GCU reaches 2,000 doctoral theses signed
Story by Ashlee Larrison
CUU Information Office
Ten years ago, the College of Doctoral Studies at Grand Canyon University celebrated its first signed thesis.
The recipient of this signature, Senior Doctoral Adjunct Faculty Supervisor Dr Nicholas Markette, remembers it like it was yesterday.
The former CFO of a tech company had no plans to pursue a full-time career in academia, but after writing and teaching his first course for the doctoral college, his career path changed.
“It’s such a joyful job that I was ready to quit business and do it,” he said. “I mean, my graduates are my friends, and it’s the best, funniest thing you can do.
“It’s been a long road, it’s been fun. God really blessed me and GCU was part of that blessing. I am really grateful for this.
Little did he know that the joy he found in his work with the college would lead him to contribute to his most recent achievement – the signing of his 2000e thesis.
It was an email that Dr Kortney Song could never have prepared enough as she loved vacations and the beautiful tropical weather in Honolulu, Hawaii.
As president, Markette did not hesitate to share her congratulations with her new graduate. He has always prided himself on trying to be the first to notify his graduates once he learned that their theses had been signed off to complete their program. He was sure to keep that tradition alive for Song, despite Markette being on vacation in the Caribbean.
“I’m just so honored,” she said after learning about the important role her thesis played in the doctoral college in reaching the 2,000 graduate mark. “I feel very lucky to have this honor.”
The new graduate – she got her doctorate. in General Psychology with an emphasis on cognition and teaching – has had its fair share of significant life events during his five years in the program. She went from part-time to full-time as a teacher at Estrella Mountain Community College, divorced and moved.
“There was life all around me and trying to stay focused and engaged in my studies was a challenge most of the time,” she said. “I think that’s one of the hardest things about being a doctoral student – navigating the rest of life while having that important task on your plate.”
As the mother of a daughter, Colleen, Song often found it difficult to balance her responsibilities without feeling guilty when devoting time to one responsibility over others. But now that she has come to the end of her program, she hopes that her perseverance will serve as an example for her daughter.
“I said this all the time I was in the show, that the only person whose opinion mattered and the only person I wanted to be proud of was her,” Song said. “I can only hope that I have shown strength and courage during the rather difficult times that we have been through.”
But she couldn’t do it alone.
Throughout her moments of doubt, Song thanks Markette for helping her stay motivated. It was an experience that was just as meaningful to him as well.
“We have been working together almost continuously for two years,” he said. “You can’t help but, after all these hours, get closer to someone. “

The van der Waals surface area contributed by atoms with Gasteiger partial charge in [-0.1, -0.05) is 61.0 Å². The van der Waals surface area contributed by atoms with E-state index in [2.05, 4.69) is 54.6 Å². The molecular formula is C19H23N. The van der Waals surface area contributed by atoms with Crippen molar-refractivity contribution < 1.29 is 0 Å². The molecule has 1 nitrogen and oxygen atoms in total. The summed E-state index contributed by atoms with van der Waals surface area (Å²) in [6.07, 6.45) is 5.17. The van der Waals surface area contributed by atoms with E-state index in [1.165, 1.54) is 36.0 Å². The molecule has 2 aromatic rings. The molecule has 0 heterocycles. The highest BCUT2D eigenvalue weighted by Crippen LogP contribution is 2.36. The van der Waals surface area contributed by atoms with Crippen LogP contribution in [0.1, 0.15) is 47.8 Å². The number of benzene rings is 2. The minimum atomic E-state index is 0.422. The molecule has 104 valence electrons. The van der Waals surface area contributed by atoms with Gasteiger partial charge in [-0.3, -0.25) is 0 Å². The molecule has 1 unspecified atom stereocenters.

Having made the transition from the first doctoral graduate to the 2000 chaire With a doctorate, working with Song was a “back to normal” moment for him.
It’s a similar sentiment that rings true for college as well.
Over the past 10 years, the College of Doctoral Studies has grown steadily, reaching new milestones at an impressive rate. Since its first graduate in 2011, the college would celebrate 100 graduates in 2014, 500 in 2017 and 1,000 in 2019.
It is an accomplishment that the dean of the college, Dr Michael Berger, says this can be attributed to the dedicated faculty and staff, the fantastic student service advisors, and the learner-centered models and resources in place to guide learners through the process.
It has been a long road, but one that Berger loved to see continue to thrive.
“It has been huge watching the changes,” he said. “Just seeing the college go from eight graduates in 2011 and, humbly, close to 500 in 2021 is huge. “
But for Berger, it’s not about graduates graduating after their program is over, it’s about how they use it to improve themselves and the world around them.
“Doctoral degrees change lives,” said Berger. “Going through it changes your life, getting it changes your life, it changes the way you think, it changes the opportunities available to you, and it’s a lot of lives that have been impacted by the Grand Canyon. “
Obtaining the signature of the latter dean is as significant an accomplishment as the pen Berger uses to sign almost every thesis. It is the same pen he received from his father after being appointed Dean of the College of Doctoral Studies in 2014.
“It really represents pride in having accomplished. … This is why I am using it to sign all these theses because these people should really be proud of this accomplishment that they have achieved, ”he said.
With so many new milestones taken each year, Berger’s goal for the next year is simple.
“I want to have so many theses by 2022 that the pen is running out of ink,” he said with a smile.
Contact Ashlee Larrison at (602) 639-8488 or [email protected].
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